Red Fescue (Festuca rubra L.)
Red Fescue is found in many natural green areas on nearly all types of soils and under widely varying moisture conditions.
Red Fescue is relatively slow growing in the sowing year and has very fine needle like leaves and a high shoot density.
It thrives under a wide range of conditions but is notable for its tolerance to dry, rather poor soil. It is very resistant to frost and drought and it tolerates surface water during the winter to some extent. Shade tolerance is better than for most other species.
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There are three types of Red Fescue for amenity purposes:
1 Slender Creeping Red Fescue
type – rubra trichophylla
2 Chewings Fescue
type – rubra commutata
3 Strong Creeping Red Fescue
type – rubra rubra
Type: Rubra trichophylla
Rubra trichophylla has short rhizomes that facilitate the repair of gaps in the sward, but at a slower rate than rubra rubra. Shoot density is very high enhancing the species’ ability to withstand close mowing.
High salt tolerance makes trichophylla useful in mixtures for roadsides and parks where salt is used on roads and paths during winter. The drought and shade tolerance of trichophylla is higher than for other Red Fescue types and this sub-species thrives well in a mild, coastal climate.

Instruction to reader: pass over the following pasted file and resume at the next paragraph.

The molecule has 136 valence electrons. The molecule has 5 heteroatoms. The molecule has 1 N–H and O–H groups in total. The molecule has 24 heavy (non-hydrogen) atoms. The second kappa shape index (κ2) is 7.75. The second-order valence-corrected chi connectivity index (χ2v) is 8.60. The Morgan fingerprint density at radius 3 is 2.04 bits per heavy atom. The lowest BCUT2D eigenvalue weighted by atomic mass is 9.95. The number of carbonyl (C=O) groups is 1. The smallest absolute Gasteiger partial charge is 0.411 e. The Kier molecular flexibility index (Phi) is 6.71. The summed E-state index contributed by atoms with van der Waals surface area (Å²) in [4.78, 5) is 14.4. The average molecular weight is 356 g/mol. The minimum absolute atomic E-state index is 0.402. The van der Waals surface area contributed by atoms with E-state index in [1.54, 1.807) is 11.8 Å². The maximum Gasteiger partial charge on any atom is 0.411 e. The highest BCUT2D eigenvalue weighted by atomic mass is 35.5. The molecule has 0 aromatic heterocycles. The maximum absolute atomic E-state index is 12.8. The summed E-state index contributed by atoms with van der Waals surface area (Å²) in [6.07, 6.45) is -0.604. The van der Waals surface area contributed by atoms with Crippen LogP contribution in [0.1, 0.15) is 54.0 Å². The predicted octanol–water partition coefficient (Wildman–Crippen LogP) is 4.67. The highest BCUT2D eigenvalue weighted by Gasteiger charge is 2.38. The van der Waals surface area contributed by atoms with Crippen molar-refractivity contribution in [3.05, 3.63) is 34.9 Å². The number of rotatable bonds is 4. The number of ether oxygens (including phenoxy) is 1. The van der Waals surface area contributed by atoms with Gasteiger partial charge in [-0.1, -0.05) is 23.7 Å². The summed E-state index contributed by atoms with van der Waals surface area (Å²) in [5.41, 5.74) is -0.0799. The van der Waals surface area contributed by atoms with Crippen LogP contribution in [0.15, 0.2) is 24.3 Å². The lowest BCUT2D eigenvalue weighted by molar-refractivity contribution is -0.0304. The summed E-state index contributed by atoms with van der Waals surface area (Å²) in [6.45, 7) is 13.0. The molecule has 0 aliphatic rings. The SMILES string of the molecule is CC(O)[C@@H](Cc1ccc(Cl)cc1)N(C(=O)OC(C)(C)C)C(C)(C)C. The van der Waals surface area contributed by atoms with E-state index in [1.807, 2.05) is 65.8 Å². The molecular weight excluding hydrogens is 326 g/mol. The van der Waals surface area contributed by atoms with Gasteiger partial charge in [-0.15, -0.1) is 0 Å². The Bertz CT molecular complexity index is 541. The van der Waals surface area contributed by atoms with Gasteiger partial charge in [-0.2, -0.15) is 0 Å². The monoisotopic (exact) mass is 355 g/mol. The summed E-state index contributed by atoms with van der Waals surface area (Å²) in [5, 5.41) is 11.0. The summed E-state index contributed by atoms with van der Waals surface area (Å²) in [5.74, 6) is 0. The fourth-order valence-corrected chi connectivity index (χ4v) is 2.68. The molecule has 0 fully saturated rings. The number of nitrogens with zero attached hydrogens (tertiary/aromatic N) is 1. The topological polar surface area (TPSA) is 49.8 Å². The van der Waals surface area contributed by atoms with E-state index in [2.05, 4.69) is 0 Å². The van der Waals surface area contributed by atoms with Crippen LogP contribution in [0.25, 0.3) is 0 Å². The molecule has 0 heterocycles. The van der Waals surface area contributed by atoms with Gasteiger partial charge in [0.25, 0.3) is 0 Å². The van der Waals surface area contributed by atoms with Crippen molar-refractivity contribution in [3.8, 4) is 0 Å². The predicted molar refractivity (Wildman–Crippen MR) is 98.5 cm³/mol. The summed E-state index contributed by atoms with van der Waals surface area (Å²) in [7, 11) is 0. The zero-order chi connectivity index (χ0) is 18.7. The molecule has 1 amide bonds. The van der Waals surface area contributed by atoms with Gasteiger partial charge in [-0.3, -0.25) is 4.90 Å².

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Type: Rubra commutata
Festuca rubra commutata has no rhizomes (bunch grass) but the highest density of shoots of the three types. When using commutata in mixtures, it is often necessary to add one of the other types of fescue with rhizomes (or Poa pratensis) in order to facilitate the infill and repair of gaps in the sward.
In cold areas, commutata is an important component as it has higher winter hardiness than other fescues. As shoot density is very high, commutata is an integral component of mixtures that requires close mowing, especially for golf greens.
Calliope, results from trials in Finland
Calliope, results from trials in Norway (in Danish)
Carina, results from trials in Norway (in Danish)
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Type: Rubra rubra
Rubra rubra is the most robust and adaptable of the three. By forming strong rhizomes, it is able to close gaps in the grass sward very quickly. It tolerates extreme summer temperatures better than other Red Fescues.
Rubra rubra is faster to establish than trichophylla or commutata and can be used individually or in conjunction with the other types of fescue to ensure a good recuperation of the grass sward.
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